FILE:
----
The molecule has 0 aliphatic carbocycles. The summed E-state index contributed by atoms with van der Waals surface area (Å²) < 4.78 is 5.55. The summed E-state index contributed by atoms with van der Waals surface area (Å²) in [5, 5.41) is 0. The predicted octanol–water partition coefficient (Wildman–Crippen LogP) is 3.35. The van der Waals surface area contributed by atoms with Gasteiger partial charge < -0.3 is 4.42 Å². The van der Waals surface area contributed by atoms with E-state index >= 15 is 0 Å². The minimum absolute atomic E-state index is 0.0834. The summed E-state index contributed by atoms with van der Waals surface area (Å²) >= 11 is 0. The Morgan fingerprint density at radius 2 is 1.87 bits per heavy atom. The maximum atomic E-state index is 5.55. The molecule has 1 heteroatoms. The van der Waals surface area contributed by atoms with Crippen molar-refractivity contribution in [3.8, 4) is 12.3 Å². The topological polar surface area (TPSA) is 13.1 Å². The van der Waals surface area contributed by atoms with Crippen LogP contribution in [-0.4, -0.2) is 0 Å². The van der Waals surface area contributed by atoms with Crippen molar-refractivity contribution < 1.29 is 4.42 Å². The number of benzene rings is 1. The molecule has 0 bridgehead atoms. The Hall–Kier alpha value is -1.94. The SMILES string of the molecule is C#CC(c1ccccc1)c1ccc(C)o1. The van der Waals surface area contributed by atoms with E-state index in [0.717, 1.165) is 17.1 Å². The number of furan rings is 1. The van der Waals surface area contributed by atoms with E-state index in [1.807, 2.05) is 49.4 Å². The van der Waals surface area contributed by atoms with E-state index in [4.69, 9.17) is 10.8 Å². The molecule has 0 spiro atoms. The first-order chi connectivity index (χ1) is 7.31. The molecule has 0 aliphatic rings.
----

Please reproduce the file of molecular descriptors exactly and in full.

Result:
The molecule has 0 aliphatic carbocycles. The summed E-state index contributed by atoms with van der Waals surface area (Å²) < 4.78 is 5.55. The summed E-state index contributed by atoms with van der Waals surface area (Å²) in [5, 5.41) is 0. The predicted octanol–water partition coefficient (Wildman–Crippen LogP) is 3.35. The van der Waals surface area contributed by atoms with Gasteiger partial charge < -0.3 is 4.42 Å². The van der Waals surface area contributed by atoms with E-state index >= 15 is 0 Å². The minimum absolute atomic E-state index is 0.0834. The summed E-state index contributed by atoms with van der Waals surface area (Å²) >= 11 is 0. The Morgan fingerprint density at radius 2 is 1.87 bits per heavy atom. The maximum atomic E-state index is 5.55. The molecule has 1 heteroatoms. The van der Waals surface area contributed by atoms with Crippen molar-refractivity contribution in [3.8, 4) is 12.3 Å². The topological polar surface area (TPSA) is 13.1 Å². The van der Waals surface area contributed by atoms with Crippen LogP contribution in [-0.4, -0.2) is 0 Å². The van der Waals surface area contributed by atoms with Crippen molar-refractivity contribution < 1.29 is 4.42 Å². The number of benzene rings is 1. The molecule has 0 bridgehead atoms. The Hall–Kier alpha value is -1.94. The SMILES string of the molecule is C#CC(c1ccccc1)c1ccc(C)o1. The van der Waals surface area contributed by atoms with E-state index in [0.717, 1.165) is 17.1 Å². The number of furan rings is 1. The van der Waals surface area contributed by atoms with E-state index in [1.807, 2.05) is 49.4 Å². The van der Waals surface area contributed by atoms with E-state index in [4.69, 9.17) is 10.8 Å². The molecule has 0 spiro atoms. The first-order chi connectivity index (χ1) is 7.31. The molecule has 0 aliphatic rings.